“People in 75 percent of the researched countries have to work more than the global average to afford the internet,” the study discloses, ranking Kenya 74th in the internet affordability index, only above Nigeria in Africa.
Africa will have to provide equitable access to internet access to achieve a higher score next year, as it keeps performing poorly in the penetration of electronic infrastructure.
“Three hours and 48 minutes is the global average of working time needed to afford the cheapest broadband internet while 10 minutes is the global average work time required to afford the cheapest mobile internet,” the DQL report states.
As of 2020, nearly half of world population is still offline—many of whom are women from developing countries, even as talk of inclusion regarding digital transformation gains ground.
“In fact, at the current rate of internet growth and adoption, universal affordable internet will not be achieved until 2043. Achieving the universal access goal, therefore, will require closing this global digital gender gap,” says Sonia Jorge, Executive Director, Alliance for Affordable Internet (A4AI) and Head of Digital Inclusion Programme, Web Foundation.
As government Covid-19 directives in Africa keep favouring online businesses, jobs and services, the cost of mobile data and cloud storage has been a critical point of decision for many tech savvy Africans, who are now navigating the stormy waters of the new normal.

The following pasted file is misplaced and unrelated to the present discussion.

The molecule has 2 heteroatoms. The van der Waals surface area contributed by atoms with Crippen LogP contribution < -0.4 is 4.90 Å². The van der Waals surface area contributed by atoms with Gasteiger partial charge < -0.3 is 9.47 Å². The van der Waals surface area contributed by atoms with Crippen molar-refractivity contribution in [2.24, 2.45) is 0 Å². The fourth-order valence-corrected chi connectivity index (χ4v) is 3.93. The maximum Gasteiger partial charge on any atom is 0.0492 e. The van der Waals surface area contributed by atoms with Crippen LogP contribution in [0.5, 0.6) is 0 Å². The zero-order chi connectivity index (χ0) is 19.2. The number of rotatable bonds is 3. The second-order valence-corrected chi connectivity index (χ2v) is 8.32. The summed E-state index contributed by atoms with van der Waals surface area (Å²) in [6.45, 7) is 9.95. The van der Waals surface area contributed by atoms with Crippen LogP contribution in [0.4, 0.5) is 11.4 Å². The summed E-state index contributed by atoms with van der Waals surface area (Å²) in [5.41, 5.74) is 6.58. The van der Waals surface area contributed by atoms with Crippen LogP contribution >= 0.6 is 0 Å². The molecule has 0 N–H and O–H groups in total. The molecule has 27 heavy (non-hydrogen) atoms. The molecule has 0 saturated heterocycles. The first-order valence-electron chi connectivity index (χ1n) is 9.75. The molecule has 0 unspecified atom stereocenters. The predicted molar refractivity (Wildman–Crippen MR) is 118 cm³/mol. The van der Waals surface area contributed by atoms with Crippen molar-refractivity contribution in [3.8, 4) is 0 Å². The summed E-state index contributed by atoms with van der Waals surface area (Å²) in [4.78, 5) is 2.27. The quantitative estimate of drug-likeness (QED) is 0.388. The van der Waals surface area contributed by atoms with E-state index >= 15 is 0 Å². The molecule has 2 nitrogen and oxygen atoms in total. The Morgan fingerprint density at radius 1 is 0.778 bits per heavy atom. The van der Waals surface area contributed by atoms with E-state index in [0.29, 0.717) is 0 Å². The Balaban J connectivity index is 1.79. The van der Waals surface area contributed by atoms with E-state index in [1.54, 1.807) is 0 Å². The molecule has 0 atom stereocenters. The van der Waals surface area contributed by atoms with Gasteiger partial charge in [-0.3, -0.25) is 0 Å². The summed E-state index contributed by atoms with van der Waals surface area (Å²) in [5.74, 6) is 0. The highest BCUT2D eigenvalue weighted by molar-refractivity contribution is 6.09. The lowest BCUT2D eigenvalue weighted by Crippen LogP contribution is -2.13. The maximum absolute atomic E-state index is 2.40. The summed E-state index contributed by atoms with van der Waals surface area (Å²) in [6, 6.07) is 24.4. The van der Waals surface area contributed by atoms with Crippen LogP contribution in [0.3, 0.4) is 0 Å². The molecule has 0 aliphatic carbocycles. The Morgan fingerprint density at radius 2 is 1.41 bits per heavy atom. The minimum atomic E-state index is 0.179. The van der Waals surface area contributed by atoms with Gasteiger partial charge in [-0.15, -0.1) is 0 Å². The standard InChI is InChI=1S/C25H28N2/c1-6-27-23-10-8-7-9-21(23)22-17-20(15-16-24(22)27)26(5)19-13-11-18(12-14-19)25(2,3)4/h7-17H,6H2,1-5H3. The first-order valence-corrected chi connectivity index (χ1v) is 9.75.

“Eventually the cost of data will come down but that may take time because we have few mobile internet service providers in Kenya. But cloud storage will soon be very affordable as more global providers like Google and Amazon Web Services, Microsoft Azure make their presence known to local consumers,” said Timothy Oriedo, chief executive of Predictive Analytics Lab in Kenya.
While the World Bank Digital Report of 2019 ranks Kenya’s internet speed second in sub-Saharan Africa at 10.1 megabytes per second after Madagascar, digital transformation in the country is still plagued by unstable data and a relatively low smartphone penetration.
“The government through the Communication Authority of Kenya is looking for ways to make smartphones affordable,” said ICT Cabinet Secretary Joe Mucheru during the Telkom-Loon 4G internet launch last June.
Kenya, which is now betting on balloon internet that relies on aerial transmitters to bring down the cost of data and boost access to underserved regions during the pandemic, still needs to work on its cyber security resilience, having lost Sh29.5 billion to cyber gangs in 2018 alone, according to cybersecurity consultant Serianu.
“E-security has the strongest correlation (0.89) with the DQL. Focusing resources on improving a country’s cybersecurity and protecting people’s personal data would have the greatest impact on their digital quality of life,” says the DQL study.
Africans are gradually adapting to working from home, but the stability of home internet has become of crucial importance during the crisis, as video conferences replace live meetings.
“During the first month of the lockdown, 49 of 85 countries experienced deteriorated speeds of mobile internet. Internet speed, both mobile and broadband is higher in countries with high ICT adoption rates and internet usage,” the survey points out.
Information points used to index the digital quality of life around the world were gathered from data provided by the United Nations, World Bank, International Telecommunications Union, US Department of State, World Economic Forum, Commission Nationale de l’Informatique et des Libertés, Speedtest, Cable, United Nations University, and the International Development Research Centre.